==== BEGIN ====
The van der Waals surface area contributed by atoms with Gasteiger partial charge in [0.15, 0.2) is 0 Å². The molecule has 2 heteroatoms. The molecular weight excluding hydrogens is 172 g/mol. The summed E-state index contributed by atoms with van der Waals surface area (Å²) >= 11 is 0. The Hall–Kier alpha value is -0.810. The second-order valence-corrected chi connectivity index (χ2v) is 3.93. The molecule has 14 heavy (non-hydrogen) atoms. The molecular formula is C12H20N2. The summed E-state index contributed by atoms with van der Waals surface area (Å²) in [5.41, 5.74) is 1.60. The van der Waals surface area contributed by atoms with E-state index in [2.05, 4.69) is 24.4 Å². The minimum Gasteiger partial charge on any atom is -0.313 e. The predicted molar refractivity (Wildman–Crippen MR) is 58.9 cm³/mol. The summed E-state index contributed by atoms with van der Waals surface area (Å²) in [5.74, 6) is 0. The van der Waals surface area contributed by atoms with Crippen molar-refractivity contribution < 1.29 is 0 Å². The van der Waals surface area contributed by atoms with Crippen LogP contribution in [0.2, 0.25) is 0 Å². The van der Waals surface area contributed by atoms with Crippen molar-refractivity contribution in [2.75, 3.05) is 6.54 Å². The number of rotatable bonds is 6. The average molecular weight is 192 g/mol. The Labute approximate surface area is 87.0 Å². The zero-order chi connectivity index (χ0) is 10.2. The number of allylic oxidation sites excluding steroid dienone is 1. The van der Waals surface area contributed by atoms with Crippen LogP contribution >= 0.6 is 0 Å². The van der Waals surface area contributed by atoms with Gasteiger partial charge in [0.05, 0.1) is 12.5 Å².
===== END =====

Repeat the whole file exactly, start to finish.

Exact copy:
The van der Waals surface area contributed by atoms with Gasteiger partial charge in [0.15, 0.2) is 0 Å². The molecule has 2 heteroatoms. The molecular weight excluding hydrogens is 172 g/mol. The summed E-state index contributed by atoms with van der Waals surface area (Å²) >= 11 is 0. The Hall–Kier alpha value is -0.810. The second-order valence-corrected chi connectivity index (χ2v) is 3.93. The molecule has 14 heavy (non-hydrogen) atoms. The molecular formula is C12H20N2. The summed E-state index contributed by atoms with van der Waals surface area (Å²) in [5.41, 5.74) is 1.60. The van der Waals surface area contributed by atoms with E-state index in [2.05, 4.69) is 24.4 Å². The minimum Gasteiger partial charge on any atom is -0.313 e. The predicted molar refractivity (Wildman–Crippen MR) is 58.9 cm³/mol. The summed E-state index contributed by atoms with van der Waals surface area (Å²) in [5.74, 6) is 0. The van der Waals surface area contributed by atoms with Crippen molar-refractivity contribution < 1.29 is 0 Å². The van der Waals surface area contributed by atoms with Crippen LogP contribution in [0.2, 0.25) is 0 Å². The van der Waals surface area contributed by atoms with Crippen molar-refractivity contribution in [2.75, 3.05) is 6.54 Å². The number of rotatable bonds is 6. The average molecular weight is 192 g/mol. The Labute approximate surface area is 87.0 Å². The zero-order chi connectivity index (χ0) is 10.2. The number of allylic oxidation sites excluding steroid dienone is 1. The van der Waals surface area contributed by atoms with Crippen LogP contribution >= 0.6 is 0 Å². The van der Waals surface area contributed by atoms with Gasteiger partial charge in [0.05, 0.1) is 12.5 Å².